Think of an easement as a type of right of way. With an easement, one person is able to use another person’s land without having actual possession of the land.
Examples of Easements
One example of an easement is where a person needs to use a driveway that is on another person’s property to access their own property. This benefits the person who needs to use the driveway, but creates a burden for the person who has the driveway going through their property.
Another example would be if there were two properties side by side and one property could only get access to water if a pipeline went through the other property – creating a benefit to the person who is now able to access water but a burden to the person who has the property with a pipeline through it.
How do I create an easement?
This all depends in which state you reside. Usually, you would engage a property lawyer to assist you with the hands-on details.
In Western Australia, easements are mainly created by a deposited plan under either the Planning and Development Act 2005 (WA), the Transfer of Land Act 1893 (WA) or the Strata Titles Act 1985 (WA).
New South Wales
In New South Wales, an easement can be generally created by registering either a Transfer Granting Easement form, Transfer Including Easement form, Lease form, Mortgage form or Charge form per the Real Property Act 1900 (NSW). A sketch or a deposited plan must be annexed to the form.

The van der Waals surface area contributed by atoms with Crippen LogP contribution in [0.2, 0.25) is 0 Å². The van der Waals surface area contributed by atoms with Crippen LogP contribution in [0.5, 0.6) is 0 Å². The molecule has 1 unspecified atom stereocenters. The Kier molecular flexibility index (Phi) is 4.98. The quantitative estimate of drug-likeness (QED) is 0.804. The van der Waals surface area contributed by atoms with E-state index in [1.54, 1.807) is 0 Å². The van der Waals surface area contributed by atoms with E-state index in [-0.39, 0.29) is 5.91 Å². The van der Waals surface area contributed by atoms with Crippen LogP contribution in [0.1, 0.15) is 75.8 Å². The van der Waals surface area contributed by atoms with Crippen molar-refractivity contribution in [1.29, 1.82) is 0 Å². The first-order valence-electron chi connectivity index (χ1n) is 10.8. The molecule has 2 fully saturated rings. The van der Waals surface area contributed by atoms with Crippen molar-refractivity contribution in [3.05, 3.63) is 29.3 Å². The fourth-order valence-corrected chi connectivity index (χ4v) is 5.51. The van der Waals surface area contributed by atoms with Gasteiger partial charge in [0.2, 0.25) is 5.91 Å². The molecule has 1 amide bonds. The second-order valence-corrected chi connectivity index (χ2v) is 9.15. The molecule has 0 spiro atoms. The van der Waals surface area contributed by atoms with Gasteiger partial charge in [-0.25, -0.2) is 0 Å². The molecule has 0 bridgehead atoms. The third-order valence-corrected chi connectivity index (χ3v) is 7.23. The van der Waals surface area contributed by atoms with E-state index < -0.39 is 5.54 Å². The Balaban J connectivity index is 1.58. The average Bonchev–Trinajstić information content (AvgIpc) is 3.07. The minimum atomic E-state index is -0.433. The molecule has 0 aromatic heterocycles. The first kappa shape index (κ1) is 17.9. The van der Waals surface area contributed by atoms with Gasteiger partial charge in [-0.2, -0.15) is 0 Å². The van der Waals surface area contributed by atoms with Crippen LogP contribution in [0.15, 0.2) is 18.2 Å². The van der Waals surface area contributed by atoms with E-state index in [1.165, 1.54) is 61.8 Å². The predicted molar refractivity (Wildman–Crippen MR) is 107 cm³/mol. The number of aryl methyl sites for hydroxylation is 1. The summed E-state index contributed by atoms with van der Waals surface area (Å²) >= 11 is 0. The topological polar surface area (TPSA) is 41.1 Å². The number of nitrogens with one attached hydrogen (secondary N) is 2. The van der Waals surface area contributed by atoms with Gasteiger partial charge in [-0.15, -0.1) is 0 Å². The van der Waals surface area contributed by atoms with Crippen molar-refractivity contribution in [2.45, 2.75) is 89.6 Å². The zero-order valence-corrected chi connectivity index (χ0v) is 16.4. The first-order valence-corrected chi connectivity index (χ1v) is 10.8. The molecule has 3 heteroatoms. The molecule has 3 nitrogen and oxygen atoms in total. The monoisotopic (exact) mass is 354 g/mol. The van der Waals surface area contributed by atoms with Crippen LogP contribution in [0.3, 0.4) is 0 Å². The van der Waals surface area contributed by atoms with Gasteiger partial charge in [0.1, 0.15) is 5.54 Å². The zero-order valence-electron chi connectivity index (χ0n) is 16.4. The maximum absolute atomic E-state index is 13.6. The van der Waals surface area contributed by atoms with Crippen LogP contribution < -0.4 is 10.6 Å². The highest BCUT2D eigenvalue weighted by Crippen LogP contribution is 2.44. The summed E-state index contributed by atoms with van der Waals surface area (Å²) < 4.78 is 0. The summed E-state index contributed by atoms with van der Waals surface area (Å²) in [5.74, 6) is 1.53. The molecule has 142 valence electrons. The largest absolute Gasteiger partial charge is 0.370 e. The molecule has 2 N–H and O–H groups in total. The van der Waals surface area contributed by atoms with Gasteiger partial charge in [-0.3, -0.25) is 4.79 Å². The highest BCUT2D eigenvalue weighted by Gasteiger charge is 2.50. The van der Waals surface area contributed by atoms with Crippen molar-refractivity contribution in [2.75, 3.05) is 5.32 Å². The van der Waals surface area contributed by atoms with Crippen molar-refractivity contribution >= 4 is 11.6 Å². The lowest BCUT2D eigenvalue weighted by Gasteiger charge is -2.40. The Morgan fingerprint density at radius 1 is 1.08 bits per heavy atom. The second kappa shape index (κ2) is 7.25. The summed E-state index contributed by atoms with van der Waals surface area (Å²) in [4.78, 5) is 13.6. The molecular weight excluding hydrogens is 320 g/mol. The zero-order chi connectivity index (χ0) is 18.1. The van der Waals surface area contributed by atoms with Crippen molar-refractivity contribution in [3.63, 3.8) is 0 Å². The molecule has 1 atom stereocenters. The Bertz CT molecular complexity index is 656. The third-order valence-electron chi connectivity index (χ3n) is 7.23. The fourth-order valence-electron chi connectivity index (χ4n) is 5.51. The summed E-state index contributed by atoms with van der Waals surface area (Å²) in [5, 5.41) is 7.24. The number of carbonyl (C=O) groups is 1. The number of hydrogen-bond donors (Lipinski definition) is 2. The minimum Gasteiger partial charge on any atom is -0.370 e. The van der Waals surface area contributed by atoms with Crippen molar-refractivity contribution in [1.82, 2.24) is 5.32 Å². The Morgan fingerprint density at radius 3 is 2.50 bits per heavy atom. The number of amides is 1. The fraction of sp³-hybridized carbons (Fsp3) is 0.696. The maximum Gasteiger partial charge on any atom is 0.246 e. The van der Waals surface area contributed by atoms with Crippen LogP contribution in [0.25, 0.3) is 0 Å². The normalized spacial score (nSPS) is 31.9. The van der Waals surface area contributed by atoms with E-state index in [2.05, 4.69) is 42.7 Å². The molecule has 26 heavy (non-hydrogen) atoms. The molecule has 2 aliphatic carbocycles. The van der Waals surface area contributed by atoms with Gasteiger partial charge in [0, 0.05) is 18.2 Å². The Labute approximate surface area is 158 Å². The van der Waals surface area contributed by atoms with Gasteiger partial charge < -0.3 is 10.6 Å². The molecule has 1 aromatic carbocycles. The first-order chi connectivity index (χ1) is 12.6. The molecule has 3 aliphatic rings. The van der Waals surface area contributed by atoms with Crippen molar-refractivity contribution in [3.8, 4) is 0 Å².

In Victoria, there are three types of easements – all with unique ways in which they can be created:
- Private Easements – can be drafted into a deed or an instrument of transfer.
- Regulatory Easements – can be created under the Subdivision Act 1988 (Vic) and Transfer of Land Act 1958 (Vic).
- Prescriptive Easements – are rare, but they can be created under the common law (without an express grant).
An easement can be created in Queensland by either a Grant of Easement or Resumption of Land, or by a court ordering that a user has a statutory right to an easement.
How do I know if there is an easement on my property?
Any easements that impact a property would be documented on the Certificate of Title. It must identify who the easement holder is, the location and the dimensions of the easement.
In Western Australia, the Certificate of Title can be obtained from Landgate.
New South Wales
You can obtain a Certificate of Title from the NSW Land Registry Services if you reside in New South Wales.
Landata is where you can obtain your Certificate of Title from in Victoria.
You can get your Certificate of Title from the Queensland Land Titles Register.
How can I remove an easement?
An easement can be removed from a Certificate of Title if:
- The parties come to an agreement and sign a written deed,
- There is abandonment of the easement, or
- A Court orders removal of the easement.
A property lawyer can help you create or remove an easement and check if there is an easement on your property.
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